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Frankenstein moment

September 21, 2013

IF the all-party conference was expected to clear the air about Pakistan’s stance on terrorism, it seemed to have left it murkier.

The talks were over in less than a day. A resolution was hurriedly pushed through. And only — if some of the participants irked at not being given an opportunity to speak at all are to be believed — because the president’s inauguration was scheduled for that afternoon.

The resolution called for talks with the terrorists, renamed stakeholders in the document. Stakeholders for Murder &Mayhem Inc. was so subtle, even respectable, a form of address that its meaning seemed to have been completely lost on its intended target.

For what other explanation can there be for an IED (improvised explosive device) attack targeting the vehicle of the GOC of the area in Malakand merely a week later? Maj-Gen Sanaullah Khan Niazi was killed along with two other soldiers.

For once the fast-heading-to-extinction ‘secularists, liberals’ and their conspiring sponsors in foreign capitals, who spare no effort in tarnishing the image of the Tehreek-i-Taliban Pakistan (TTP) and attributing nasty motives to it, were grateful to the terrorist organisation. Perhaps, it’s more politically correct or expedient to call it a ‘stakeholder’.

Yes, one of the stakeholders, which the APC had resolved to talk to spoke and spoke so loud it was deafening. The same TTP spokesman whose statement welcoming the talks offer had been gleefully seized upon by its ideological cronies owned responsibility for the attack on the general.

The TTP spokesman credited its Swat chapter (under the command of that psychopathic Mulla Fazlullah aka Mulla Radio) with the bombing. Faced with the TTP’s murderous own goal, those having a soft corner for it were stunned but quickly regained their composure.

Leading luminaries in this group included the Jamaat-i-Islami ameer Munawar Hasan. Appearing in a TV programme he was visibly reluctant and unable to condemn the attack and was content with expressing sorrow. That is where his restraint ended.

He pulled no punches in condemning ‘pro-US’ elements and ‘secularists’ because they were “conspiring” to use the general’s murder to derail the talks. I, for one, would be very keen to borrow the Jamaat’s ameer’s microscope to confirm evidence of the extinct species he blames for all of Pakistan’s ills. But at least give him marks for being unambiguous and clear.

The PPP and Awami National Party perhaps acted democratically in allowing the majority party, the election winner, to have its way in the name of peace. Therefore, it was clear who would call the shots, once the APC was preceded by an exclusive meeting between the prime minister, the Pakistan Tehreek-i-Insaf leader and the army chief.

And those calling the shots had demonstrably put their faith in talks so much so that they hadn’t even considered making their offer conditional to a ceasefire. Once the TTP targeted the general, all parties to the ‘consensus’ APC resolution seemed to be running around like headless chickens.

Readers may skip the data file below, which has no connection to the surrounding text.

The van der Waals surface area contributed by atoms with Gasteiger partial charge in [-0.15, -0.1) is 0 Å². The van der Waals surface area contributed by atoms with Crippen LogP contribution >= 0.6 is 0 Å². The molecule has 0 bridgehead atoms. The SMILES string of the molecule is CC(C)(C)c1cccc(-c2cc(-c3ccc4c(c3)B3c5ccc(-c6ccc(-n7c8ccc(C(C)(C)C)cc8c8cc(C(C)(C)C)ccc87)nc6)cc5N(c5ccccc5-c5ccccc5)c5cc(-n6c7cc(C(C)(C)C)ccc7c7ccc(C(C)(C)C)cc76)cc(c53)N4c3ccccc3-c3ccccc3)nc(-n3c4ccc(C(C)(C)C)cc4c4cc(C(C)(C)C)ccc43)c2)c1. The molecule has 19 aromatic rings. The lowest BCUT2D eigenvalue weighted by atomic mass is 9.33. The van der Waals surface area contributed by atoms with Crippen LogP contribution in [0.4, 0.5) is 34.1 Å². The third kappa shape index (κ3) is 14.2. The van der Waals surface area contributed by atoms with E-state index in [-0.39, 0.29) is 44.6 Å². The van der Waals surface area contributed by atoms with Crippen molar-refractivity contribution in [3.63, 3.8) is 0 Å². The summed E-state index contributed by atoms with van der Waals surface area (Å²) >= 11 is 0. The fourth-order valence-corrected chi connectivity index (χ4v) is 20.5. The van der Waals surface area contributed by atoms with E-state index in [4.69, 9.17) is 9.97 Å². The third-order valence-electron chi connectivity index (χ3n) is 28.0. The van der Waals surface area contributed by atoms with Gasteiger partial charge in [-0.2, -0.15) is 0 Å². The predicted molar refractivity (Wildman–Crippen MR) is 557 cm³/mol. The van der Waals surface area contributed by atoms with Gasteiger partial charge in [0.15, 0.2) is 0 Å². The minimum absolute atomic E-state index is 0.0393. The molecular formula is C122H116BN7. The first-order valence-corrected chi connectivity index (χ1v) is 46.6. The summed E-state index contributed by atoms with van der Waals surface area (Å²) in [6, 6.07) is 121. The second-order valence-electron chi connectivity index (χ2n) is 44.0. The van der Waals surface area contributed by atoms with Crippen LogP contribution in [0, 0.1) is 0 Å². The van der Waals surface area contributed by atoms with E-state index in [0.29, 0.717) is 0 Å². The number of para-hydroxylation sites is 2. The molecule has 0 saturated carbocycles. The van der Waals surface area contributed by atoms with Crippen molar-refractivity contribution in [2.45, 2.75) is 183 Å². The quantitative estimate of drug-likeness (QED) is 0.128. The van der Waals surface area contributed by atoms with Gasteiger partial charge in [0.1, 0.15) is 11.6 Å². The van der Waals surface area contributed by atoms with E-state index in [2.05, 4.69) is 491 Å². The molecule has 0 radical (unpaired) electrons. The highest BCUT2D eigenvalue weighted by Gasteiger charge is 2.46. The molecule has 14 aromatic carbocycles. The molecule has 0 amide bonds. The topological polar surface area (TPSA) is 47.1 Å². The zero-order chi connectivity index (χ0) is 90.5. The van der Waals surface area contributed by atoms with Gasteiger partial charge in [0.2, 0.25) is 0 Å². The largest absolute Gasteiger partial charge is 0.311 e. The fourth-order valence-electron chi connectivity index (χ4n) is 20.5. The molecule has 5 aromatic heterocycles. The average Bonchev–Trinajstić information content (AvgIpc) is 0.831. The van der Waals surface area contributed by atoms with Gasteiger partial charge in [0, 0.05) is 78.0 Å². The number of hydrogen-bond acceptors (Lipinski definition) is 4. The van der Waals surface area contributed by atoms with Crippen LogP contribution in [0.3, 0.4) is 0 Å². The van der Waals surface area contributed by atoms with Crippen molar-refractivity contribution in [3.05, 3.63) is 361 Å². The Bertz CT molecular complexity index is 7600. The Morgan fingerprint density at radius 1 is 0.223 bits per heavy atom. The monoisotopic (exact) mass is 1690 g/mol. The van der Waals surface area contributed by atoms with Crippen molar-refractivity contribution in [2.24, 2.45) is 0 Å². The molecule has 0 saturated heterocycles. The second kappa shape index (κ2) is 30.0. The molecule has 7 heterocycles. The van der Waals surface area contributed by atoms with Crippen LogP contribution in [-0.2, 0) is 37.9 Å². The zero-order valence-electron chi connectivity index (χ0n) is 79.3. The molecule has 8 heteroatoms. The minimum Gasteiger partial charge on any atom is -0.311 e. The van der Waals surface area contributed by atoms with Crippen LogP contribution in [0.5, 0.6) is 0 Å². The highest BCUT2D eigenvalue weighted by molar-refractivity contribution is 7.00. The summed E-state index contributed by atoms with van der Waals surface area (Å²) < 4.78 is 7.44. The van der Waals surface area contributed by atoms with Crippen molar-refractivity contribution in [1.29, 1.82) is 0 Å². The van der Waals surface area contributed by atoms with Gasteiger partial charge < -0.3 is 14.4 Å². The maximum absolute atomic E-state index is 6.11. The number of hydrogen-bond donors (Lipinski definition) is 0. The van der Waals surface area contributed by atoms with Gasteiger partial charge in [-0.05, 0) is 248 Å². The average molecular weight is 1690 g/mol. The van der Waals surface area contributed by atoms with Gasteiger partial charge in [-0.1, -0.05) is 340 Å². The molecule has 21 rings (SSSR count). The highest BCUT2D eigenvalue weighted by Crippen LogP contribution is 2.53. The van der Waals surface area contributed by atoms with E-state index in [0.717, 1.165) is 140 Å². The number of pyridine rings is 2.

The government took its time to react to the attack and did so in strange, ambiguous terms as it stopped short of outright condemnation of the TTP and stuck to its talk stance. Issuing the statement was the easy part.

When confronted by journalists who questioned their stance and thinking in the wake of the IED attack, important members of the cabinet such as retired Lt-Gen Qadir Baloch were only able to offer their ‘personal opinion’ rather than reiterate and defend the government’s position.

Where just a couple of days earlier, Imran Khan had claimed the resolution was a vindication of his long-held stand and that even its wording reflected his party’s thinking, he was silent for a day and then, appearing ashen-faced before the media, condemned the TTP.

This statement where he said he couldn’t believe something like the attack on the general had happened and that it was ‘very damaging for Pakistan’ he still backed the talks, as did the government and the rest of the opposition. But not before his party’s senior leader Asad Umar had also expressed reservations in his ‘personal capacity’ at the way the process was being taken forward and appeared horrified that there was no mention of a ceasefire in the offer.

If key party leaders and even cabinet members are forced to qualify any opinion they express as personal, the internal consultative process in democratic political parties leaves a lot to be desired. By contrast all members of the Jamaat-i-Islami, for example, are on the same page in such areas.

The confusion we see today among our elected representatives as well as in the military leadership frankly reflects the views of the larger society on existential issues such as the causes of rampant terrorism in the country.

We didn’t get here accidentally. A state that has laid store for so long by militancy to provide itself a mirage of security, of strategic depth, an ideological launch pad to pursue even legitimate objectives such as Kashmir, is now facing a stark reality not dissimilar to what Dr Frankenstein faced.

We can be likened to a supertanker headed for disaster. Many of us can see that. The question is do we have what it takes to change course, turn the vessel around or at least point it away from the iceberg? Like you I would be very happy to say yes. I don’t know though if that would be an honest answer.

PS: The plea in last week’s column for some information on one Zakria Hasni of Khuzdar and ‘death squads’ in Balochistan has yielded a rich bag. Hopefully, will be able share some of the information in the coming days.

The writer is a former editor of Dawn.